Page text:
President Obama on Tuesday abandoned a proposal to end a major tax benefit of popular college savings accounts used by millions of American families after the White House faced mounting criticism from lawmakers and parents.
White House officials said the backlash against the president’s plan became “such a distraction” that it was best to drop the proposal, which would have removed the ability of families to withdraw money tax-free from the savings plans, known as 529s.
The administration had tried to frame the elimination of the tax break as a way to redirect more money to middle-class families, arguing that the savings plans were being used disproportionately by wealthy families.
But the proposal proved to be a serious political miscalculation. With more than $1 trillion of outstanding student debt in this country, the 529 plan has become one of the best tools for families to save for college. About 12 million American families rely on the accounts.
The administration’s proposal to roll back the benefits of 529 plans was like “kicking a ball in your own goal,” said Jared Bernstein, senior fellow at the Center on Budget and Policy Priorities and former economic adviser to Vice President Biden. “Yet I still thought it was smart fiscal policy because we shouldn’t subsidize spending that would occur anyway.”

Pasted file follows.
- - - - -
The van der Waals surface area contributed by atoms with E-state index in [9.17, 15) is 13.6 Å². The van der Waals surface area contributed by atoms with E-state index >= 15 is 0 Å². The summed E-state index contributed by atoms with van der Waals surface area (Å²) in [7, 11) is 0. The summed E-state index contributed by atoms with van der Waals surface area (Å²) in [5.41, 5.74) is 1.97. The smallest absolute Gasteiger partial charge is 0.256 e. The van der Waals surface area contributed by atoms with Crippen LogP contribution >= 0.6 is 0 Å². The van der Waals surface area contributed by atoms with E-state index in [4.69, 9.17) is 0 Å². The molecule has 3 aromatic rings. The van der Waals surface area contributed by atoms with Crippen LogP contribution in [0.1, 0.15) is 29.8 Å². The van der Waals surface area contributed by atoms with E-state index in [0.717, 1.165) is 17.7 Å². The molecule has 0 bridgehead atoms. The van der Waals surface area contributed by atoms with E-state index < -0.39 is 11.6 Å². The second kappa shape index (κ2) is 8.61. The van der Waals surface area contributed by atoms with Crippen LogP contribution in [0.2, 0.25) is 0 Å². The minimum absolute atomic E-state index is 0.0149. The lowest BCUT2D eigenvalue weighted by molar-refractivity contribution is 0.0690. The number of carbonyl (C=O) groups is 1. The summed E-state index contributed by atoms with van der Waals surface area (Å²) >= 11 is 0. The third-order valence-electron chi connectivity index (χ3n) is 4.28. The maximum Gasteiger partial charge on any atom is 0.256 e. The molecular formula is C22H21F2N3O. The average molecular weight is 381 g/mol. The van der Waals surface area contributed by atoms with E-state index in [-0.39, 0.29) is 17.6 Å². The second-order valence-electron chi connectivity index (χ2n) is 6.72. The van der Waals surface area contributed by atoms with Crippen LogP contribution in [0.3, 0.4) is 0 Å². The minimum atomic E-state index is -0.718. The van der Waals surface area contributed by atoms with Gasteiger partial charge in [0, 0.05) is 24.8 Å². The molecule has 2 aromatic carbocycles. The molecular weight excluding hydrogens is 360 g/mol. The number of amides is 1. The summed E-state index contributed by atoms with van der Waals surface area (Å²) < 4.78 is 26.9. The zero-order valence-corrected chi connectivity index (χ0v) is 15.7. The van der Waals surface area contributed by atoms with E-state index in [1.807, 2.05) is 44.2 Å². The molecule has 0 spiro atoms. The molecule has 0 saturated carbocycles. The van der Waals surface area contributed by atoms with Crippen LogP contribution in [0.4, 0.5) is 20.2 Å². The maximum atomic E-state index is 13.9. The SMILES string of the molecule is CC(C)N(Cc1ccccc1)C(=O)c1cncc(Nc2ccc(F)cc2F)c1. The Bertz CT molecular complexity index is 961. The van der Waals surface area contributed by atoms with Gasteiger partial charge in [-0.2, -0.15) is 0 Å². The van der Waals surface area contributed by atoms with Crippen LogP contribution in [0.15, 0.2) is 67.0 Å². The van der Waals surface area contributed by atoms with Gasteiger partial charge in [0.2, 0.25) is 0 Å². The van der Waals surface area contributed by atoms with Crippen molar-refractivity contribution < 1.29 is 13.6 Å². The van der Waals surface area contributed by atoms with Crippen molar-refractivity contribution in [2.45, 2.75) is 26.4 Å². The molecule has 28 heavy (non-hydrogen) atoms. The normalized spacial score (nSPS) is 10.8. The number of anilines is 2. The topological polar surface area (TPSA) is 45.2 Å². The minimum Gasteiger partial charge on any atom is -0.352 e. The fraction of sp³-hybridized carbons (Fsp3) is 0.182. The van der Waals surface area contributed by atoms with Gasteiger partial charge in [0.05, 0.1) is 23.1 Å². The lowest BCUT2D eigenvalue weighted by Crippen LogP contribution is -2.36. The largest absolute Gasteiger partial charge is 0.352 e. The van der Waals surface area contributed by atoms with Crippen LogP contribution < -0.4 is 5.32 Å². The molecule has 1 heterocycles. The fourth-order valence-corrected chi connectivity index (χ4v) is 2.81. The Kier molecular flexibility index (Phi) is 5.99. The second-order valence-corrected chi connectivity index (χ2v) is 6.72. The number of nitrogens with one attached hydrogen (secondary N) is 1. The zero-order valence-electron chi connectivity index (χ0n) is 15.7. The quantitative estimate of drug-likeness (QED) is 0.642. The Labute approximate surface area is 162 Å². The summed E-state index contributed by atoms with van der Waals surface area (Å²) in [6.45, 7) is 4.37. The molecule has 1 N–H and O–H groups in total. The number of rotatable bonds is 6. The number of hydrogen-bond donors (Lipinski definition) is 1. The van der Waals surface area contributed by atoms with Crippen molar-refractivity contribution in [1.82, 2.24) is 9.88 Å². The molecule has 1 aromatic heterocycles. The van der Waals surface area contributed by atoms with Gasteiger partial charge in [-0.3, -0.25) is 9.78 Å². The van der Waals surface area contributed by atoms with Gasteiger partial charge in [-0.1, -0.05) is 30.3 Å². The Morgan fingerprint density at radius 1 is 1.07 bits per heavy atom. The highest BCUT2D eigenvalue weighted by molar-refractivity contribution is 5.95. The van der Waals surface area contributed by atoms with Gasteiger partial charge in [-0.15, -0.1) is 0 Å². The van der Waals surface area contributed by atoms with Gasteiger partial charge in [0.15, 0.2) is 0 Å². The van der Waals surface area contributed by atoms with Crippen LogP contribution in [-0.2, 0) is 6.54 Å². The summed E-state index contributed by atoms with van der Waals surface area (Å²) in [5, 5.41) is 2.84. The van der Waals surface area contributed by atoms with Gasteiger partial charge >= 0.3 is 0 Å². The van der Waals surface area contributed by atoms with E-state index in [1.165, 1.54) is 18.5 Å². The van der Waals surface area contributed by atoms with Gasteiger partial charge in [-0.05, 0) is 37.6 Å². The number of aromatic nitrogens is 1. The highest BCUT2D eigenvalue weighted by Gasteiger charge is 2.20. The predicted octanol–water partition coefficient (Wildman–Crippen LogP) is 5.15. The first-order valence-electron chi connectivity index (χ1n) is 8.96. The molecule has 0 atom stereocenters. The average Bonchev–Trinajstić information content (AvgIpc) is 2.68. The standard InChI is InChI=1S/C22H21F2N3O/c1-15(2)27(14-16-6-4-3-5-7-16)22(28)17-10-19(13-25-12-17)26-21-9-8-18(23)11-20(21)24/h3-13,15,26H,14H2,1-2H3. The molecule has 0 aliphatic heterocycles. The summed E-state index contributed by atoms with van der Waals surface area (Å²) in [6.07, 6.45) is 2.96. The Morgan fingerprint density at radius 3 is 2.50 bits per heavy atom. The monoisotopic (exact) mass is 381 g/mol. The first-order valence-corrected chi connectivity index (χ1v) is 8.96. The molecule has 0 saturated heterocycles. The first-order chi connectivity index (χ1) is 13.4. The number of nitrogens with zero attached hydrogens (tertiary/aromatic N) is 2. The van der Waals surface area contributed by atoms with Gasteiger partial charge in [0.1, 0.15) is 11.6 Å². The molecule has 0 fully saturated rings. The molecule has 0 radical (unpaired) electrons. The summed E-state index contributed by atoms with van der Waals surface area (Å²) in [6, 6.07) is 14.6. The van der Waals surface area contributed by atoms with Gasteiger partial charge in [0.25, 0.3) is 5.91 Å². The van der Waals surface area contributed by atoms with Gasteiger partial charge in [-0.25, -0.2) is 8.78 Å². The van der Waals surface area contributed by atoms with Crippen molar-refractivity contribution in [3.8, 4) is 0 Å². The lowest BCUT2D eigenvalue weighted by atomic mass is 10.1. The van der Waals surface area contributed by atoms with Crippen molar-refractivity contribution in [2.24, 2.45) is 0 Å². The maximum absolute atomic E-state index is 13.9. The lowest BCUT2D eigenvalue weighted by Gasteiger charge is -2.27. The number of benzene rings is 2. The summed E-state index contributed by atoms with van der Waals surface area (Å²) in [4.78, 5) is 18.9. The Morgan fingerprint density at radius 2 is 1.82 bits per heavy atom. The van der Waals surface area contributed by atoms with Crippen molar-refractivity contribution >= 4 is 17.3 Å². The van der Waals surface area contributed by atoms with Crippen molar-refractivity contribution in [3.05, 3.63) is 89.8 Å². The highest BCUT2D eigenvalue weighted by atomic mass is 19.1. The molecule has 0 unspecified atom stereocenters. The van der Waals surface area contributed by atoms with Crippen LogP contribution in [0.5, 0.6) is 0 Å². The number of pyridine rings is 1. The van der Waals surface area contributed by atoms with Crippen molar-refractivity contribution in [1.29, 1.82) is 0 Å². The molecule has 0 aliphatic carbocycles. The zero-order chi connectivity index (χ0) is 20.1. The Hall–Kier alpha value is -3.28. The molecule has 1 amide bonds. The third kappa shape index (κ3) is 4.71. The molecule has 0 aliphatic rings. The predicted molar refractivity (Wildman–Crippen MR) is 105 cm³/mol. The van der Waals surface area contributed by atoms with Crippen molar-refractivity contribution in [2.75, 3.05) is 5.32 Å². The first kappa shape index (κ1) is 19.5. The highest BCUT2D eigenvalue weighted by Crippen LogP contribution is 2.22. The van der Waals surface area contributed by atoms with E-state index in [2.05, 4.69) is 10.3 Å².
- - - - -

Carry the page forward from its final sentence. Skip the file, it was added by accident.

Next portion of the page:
Sen. Charles E. Schumer (D-N.Y.), who lobbied the White House to drop the plan, said, “The president’s plan has the puzzle pieces necessary to bring the middle class back, but this particular piece didn’t fit.”
Indeed, the 529 proposal had an extremely short life span of only a week. Critics pounced on the plan, saying it was tone deaf to the needs and aspirations of ordinary Americans looking for any help they can get saving money for college. House Speaker John A. Boehner (R-Ohio) jumped on the issue and insisted the proposal be stricken from the president’s budget.